26 "Rainier Ended Wife’s Life Support after Brain Death, Doctor Says," Philadelphia Bulletin, 18 September 1982.

27 Joyce Gemperlein, "For Grace, A Eulogy to her Values," Philadelphia Bulletin, 18 September 1982.

28 Beth Gillin, Tom Torok, and Linda Loyd, "To her Friends and Fans Here, ‘Something Good has been Lost,’" The Philadelphia Inquirer, 15 September 1982.

29Phyllis Fisher & Lynne Schwartz, "Medical College of Pennsylvania," Jean Barth Toll & Mildred S. Gillam, e.d., Invisible Philadelphia (New York: Atwater Kent Museum, 1995) 743-744.

30Ibid, 742-743.

31Ibid, 743.

32Ibid, 743-744.

33Michael Naylor, "A Brief History of the Bucks County Playhouse…," 15 November 1999. (17 November 1999).






39Phyllis Stein, "How’s This for a Benefit?," Philadelphia Bulletin, 29 February 1976.


41Fodor’s Philadelphia and the Pennsylvania Dutch Country with Buck’s County, Gettysburg, and Valley Forge, 10th edition (New York: Fodor’s Travel Publications, inc., 1998) 58

42Stein, 1976.

43"Free Library of Philadelphia," 12 May 1998, <> (28 October 1999).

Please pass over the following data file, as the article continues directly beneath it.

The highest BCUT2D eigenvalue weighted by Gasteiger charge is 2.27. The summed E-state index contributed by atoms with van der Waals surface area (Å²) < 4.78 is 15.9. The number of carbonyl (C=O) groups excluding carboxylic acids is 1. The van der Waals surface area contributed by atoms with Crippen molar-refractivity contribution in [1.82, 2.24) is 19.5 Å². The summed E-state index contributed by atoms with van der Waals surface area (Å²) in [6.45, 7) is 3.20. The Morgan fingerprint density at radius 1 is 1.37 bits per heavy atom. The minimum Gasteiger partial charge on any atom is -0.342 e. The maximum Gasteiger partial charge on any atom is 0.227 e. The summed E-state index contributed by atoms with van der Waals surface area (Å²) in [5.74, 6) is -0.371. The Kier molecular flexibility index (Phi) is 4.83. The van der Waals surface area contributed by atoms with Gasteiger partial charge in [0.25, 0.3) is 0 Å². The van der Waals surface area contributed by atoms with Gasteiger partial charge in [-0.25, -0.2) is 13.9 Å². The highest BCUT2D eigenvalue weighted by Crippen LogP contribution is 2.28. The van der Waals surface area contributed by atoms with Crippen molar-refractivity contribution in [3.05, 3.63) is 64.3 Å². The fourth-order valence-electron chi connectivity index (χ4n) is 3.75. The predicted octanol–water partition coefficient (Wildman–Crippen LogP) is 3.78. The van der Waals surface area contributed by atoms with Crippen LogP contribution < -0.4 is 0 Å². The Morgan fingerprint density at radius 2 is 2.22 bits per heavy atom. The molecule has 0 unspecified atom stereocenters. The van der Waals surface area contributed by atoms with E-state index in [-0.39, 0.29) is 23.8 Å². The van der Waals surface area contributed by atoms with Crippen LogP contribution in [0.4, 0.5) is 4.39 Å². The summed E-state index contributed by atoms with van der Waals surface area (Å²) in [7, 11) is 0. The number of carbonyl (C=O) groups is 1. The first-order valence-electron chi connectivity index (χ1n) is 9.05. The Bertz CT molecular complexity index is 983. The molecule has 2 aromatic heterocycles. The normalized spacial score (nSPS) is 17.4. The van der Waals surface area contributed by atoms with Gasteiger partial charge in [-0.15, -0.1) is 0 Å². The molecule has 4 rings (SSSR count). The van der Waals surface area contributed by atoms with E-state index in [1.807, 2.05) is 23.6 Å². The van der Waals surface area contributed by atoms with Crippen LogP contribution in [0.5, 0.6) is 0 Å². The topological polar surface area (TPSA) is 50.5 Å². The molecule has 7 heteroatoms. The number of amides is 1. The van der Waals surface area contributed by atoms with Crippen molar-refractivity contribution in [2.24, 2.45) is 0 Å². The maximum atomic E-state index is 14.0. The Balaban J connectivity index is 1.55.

44Toll & Gillam, 904.

45Free Library of Philadelphia.

46Anne W. Breidendtein, "Saint Edmond's Home For Crippled Children, Women's Auxillary," in Jean Barth Toll & Mildred S. Gillam, e.d., Invisible Philadelphia (New York: Atwater Kent Museum, 1995) 405.

47Ibid, 405.

48Gemperlein, 1A - 2A.

49Ibid, 1A - 2A.

50Fodor's Philadelphia and the Pennsylvania Dutch Country with Buck's County, Gettysburg, and Valley Forge, 57.


"Biography." n.d. <wysiwyg://126/ 8255/biograph.html> (12 September 1999).

Fodor’s Philadelphia and the PA Dutch Country with Bucks County, Gettysburg, and Valley Forge. 10th ed. New York: Fodor’s Travel Publications, Inc., 1998.

"Free Library of Philadelphia." 12 May 1998. <> (28 October 1999).

Huber, Richard. "They all Gambled on Grace Kelly." Redbook, November 1957.

Lewis, Arthur H. Those Philadelphia Kellys with a Touch of Grace. New York: William Morrow and Company, Inc., 1977.

Maceiras, Alejandro. "Grace Kelly: A Princess of Films" n.d. <http://www.geocities.Com/Hollywood/Theater/6600/page1.html> (12 September 1999).

Moritz, Charles, e.d. Current Biography 1977. New York: H.M. Wilson Company, Inc., 1977.

Naylor, Michael. "Bucks County Playhouse." 15 November 1999. <> (17 November 1999).

Philadelphia Bulletin, 23 May 1954 – 18 September 1982.